Sunday, June 5, 2016

New Zealand Healthcare for Non-NZ Residents, International Students

I’ve had another encounter with the medical system and thought I’d share some of the travails of accessing healthcare in New Zealand without the benefit of being on the public system. The international student insurance is for all intents and purposes just extended travel insurance. It doesn’t cover preventative care (even though postgraduate students are here for years and likely to need to access some preventative care) nor is it designed to let you see anyone not at the university health center. The dentist I saw last year recommended this doctor to me because he isn’t a New Zealander and is younger – he said he is more in tune with the latest goings-on in healthcare. Well, that didn’t quite turn out to be true, and doctors are still woefully ignorant about nutrition and how it impacts on health, and it is still ridiculous to expect a stranger to figure out what is ailing you in the brief 10-15 minutes you get. You’ve done hours of research and meanwhile they’re looking at a few numbers on a piece of paper as if that’s all they need. But, after a round of test results, I was able to achieve a somewhat satisfactory outcome after a couple tries.

If you aren’t covered by the public New Zealand healthcare system, here are some of the hassles you will have to go through, and some of the prices I’ve paid:

A visit to the doctor’s office as an international student (non-NZ resident): $95.

They said they were not legally allowed to do any lab work on me there, so I had to drive to one of the Canterbury Southern Community Laboratories (SCL) collection centers for bloodwork. I ended up holding up the line for quite a bit because the poor attendant had to look up in the price list all of the different codes and prices for each lab test that the doctor ordered. (There was no receptionist at the center I went to.)

Bloodwork lab tests: ranged from $7 to $44 each. Most were under $20.

These costs actually seemed pretty reasonable considering they are regular prices without insurance, and the results came back very promptly. I was able to get a printout of everything from the doctor’s office without hassle, too. (In the U.S., they always seemed to balk when I wanted my own copies of my own records!)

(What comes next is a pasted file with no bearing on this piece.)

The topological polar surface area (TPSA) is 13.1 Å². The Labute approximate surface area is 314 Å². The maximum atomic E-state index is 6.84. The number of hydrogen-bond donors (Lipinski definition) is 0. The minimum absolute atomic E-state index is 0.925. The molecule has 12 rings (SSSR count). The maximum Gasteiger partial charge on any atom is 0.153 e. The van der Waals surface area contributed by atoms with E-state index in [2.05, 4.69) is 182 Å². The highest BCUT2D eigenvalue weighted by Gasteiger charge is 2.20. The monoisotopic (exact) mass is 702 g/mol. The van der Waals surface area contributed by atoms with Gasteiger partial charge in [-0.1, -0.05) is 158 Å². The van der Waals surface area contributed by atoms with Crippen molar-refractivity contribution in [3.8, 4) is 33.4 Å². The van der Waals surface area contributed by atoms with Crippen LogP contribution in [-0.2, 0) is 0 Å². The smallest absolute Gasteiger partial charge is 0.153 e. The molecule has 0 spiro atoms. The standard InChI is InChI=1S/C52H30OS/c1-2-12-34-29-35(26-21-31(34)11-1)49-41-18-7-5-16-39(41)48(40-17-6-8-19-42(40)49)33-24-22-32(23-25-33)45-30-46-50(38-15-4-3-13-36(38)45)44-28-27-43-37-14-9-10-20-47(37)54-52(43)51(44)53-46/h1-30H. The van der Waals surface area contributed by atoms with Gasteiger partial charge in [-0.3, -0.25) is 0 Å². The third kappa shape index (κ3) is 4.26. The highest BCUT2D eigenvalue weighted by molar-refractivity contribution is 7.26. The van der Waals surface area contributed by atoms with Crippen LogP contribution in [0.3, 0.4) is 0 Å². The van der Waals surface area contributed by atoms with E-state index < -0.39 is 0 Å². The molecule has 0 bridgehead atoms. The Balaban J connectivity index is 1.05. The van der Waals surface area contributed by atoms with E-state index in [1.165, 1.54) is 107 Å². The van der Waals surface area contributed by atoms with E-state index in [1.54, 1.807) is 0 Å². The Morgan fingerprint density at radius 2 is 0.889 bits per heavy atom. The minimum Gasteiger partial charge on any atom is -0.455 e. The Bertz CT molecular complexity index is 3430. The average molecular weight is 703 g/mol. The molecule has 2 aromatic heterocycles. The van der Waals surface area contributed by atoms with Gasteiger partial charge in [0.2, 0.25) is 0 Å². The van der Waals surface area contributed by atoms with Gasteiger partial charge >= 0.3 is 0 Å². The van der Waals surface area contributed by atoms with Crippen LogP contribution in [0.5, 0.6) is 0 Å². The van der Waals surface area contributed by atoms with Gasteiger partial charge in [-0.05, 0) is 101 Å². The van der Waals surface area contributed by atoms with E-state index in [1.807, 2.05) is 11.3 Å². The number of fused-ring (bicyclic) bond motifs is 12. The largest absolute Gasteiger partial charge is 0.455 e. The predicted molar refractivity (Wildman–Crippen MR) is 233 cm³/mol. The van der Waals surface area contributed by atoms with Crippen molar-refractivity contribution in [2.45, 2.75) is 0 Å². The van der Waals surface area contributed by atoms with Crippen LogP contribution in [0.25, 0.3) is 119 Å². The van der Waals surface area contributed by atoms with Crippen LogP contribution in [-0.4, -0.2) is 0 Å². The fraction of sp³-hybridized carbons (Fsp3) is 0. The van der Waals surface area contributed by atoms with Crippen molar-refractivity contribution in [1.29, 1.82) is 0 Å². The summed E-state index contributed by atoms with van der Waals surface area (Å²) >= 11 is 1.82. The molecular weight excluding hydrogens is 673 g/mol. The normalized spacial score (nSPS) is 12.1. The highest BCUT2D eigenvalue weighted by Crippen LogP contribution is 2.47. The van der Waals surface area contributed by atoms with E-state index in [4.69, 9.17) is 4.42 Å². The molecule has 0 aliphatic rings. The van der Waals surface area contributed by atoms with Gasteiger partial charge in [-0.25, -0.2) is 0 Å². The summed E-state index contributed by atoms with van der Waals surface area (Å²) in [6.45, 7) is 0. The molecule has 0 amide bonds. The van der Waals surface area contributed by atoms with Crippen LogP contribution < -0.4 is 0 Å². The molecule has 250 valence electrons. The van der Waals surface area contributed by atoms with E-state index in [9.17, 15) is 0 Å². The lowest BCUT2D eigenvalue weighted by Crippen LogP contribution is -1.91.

I also went in to see the nurse instead of the doctor one time, and that visit was less expensive ($31). You can get away with this type of visit in some instances, so you might want to ask.

The staff was nice, but they were clearly not used to dealing with people not on the public system. They seemed afraid to ask me for the $95 every time, whispering among their coworkers to check that it was really that much before getting payment. A couple newspaper articles recently have detailed some disgruntled seniors who can’t even get on the waitlists for some procedures because there aren’t enough specialists in the country, so that is a bit disconcerting. You’d think these countries would be pushing harder for better nutrition and preventative care to avoid having so much demand on services later in life. But no, their grocery stores are full of cheap soda and sugary treats, and students are guzzling energy drinks and Coke like it’s no problem.

Prescription drugs are reasonably priced as well, around $15-25 for a month’s supply. You can only get a few months of medicine at a time, but I’ve already detailed that in an earlier post.

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